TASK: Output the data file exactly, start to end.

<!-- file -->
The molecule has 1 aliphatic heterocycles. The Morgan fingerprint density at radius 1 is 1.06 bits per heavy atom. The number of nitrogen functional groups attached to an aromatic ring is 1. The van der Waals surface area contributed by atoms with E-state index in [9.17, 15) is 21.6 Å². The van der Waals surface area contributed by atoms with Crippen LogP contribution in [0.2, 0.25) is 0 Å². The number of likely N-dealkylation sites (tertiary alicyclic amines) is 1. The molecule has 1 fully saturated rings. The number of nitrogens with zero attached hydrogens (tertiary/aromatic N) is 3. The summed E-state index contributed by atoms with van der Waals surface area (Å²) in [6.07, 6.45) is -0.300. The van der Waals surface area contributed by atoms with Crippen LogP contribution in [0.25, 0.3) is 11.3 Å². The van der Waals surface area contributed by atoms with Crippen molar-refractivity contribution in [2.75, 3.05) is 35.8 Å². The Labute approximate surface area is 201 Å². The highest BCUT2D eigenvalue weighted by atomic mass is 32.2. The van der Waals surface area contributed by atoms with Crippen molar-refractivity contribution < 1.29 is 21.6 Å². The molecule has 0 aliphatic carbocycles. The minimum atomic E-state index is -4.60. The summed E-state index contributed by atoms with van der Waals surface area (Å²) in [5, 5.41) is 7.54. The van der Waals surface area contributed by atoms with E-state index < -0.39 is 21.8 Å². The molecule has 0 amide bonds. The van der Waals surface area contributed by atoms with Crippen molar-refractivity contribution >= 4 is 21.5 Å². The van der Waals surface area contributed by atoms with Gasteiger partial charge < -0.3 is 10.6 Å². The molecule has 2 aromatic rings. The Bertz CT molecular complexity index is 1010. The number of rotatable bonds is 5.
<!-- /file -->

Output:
The molecule has 1 aliphatic heterocycles. The Morgan fingerprint density at radius 1 is 1.06 bits per heavy atom. The number of nitrogen functional groups attached to an aromatic ring is 1. The van der Waals surface area contributed by atoms with E-state index in [9.17, 15) is 21.6 Å². The van der Waals surface area contributed by atoms with Crippen LogP contribution in [0.2, 0.25) is 0 Å². The number of likely N-dealkylation sites (tertiary alicyclic amines) is 1. The molecule has 1 fully saturated rings. The number of nitrogens with zero attached hydrogens (tertiary/aromatic N) is 3. The summed E-state index contributed by atoms with van der Waals surface area (Å²) in [6.07, 6.45) is -0.300. The van der Waals surface area contributed by atoms with Crippen LogP contribution in [0.25, 0.3) is 11.3 Å². The van der Waals surface area contributed by atoms with Crippen molar-refractivity contribution in [2.75, 3.05) is 35.8 Å². The Labute approximate surface area is 201 Å². The highest BCUT2D eigenvalue weighted by atomic mass is 32.2. The van der Waals surface area contributed by atoms with Crippen molar-refractivity contribution < 1.29 is 21.6 Å². The molecule has 0 aliphatic carbocycles. The minimum atomic E-state index is -4.60. The summed E-state index contributed by atoms with van der Waals surface area (Å²) in [5, 5.41) is 7.54. The van der Waals surface area contributed by atoms with E-state index < -0.39 is 21.8 Å². The molecule has 0 amide bonds. The van der Waals surface area contributed by atoms with Crippen molar-refractivity contribution >= 4 is 21.5 Å². The van der Waals surface area contributed by atoms with Gasteiger partial charge < -0.3 is 10.6 Å². The molecule has 2 aromatic rings. The Bertz CT molecular complexity index is 1010. The number of rotatable bonds is 5.